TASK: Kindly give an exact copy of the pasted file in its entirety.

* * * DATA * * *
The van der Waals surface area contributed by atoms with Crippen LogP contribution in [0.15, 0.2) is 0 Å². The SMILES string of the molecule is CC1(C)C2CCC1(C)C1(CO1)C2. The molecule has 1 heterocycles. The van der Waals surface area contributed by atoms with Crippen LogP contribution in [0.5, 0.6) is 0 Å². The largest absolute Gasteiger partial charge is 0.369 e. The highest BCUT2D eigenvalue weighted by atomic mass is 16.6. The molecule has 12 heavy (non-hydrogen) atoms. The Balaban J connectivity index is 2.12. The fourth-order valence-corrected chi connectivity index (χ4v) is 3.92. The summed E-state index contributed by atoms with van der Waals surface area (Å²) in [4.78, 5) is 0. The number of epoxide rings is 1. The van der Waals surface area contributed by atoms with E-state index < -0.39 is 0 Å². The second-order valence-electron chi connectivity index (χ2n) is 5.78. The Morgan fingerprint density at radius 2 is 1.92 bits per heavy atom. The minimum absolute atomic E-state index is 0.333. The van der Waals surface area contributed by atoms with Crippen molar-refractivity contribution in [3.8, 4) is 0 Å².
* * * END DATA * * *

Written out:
The van der Waals surface area contributed by atoms with Crippen LogP contribution in [0.15, 0.2) is 0 Å². The SMILES string of the molecule is CC1(C)C2CCC1(C)C1(CO1)C2. The molecule has 1 heterocycles. The van der Waals surface area contributed by atoms with Crippen LogP contribution in [0.5, 0.6) is 0 Å². The largest absolute Gasteiger partial charge is 0.369 e. The highest BCUT2D eigenvalue weighted by atomic mass is 16.6. The molecule has 12 heavy (non-hydrogen) atoms. The Balaban J connectivity index is 2.12. The fourth-order valence-corrected chi connectivity index (χ4v) is 3.92. The summed E-state index contributed by atoms with van der Waals surface area (Å²) in [4.78, 5) is 0. The number of epoxide rings is 1. The van der Waals surface area contributed by atoms with E-state index < -0.39 is 0 Å². The second-order valence-electron chi connectivity index (χ2n) is 5.78. The Morgan fingerprint density at radius 2 is 1.92 bits per heavy atom. The minimum absolute atomic E-state index is 0.333. The van der Waals surface area contributed by atoms with Crippen molar-refractivity contribution in [3.8, 4) is 0 Å².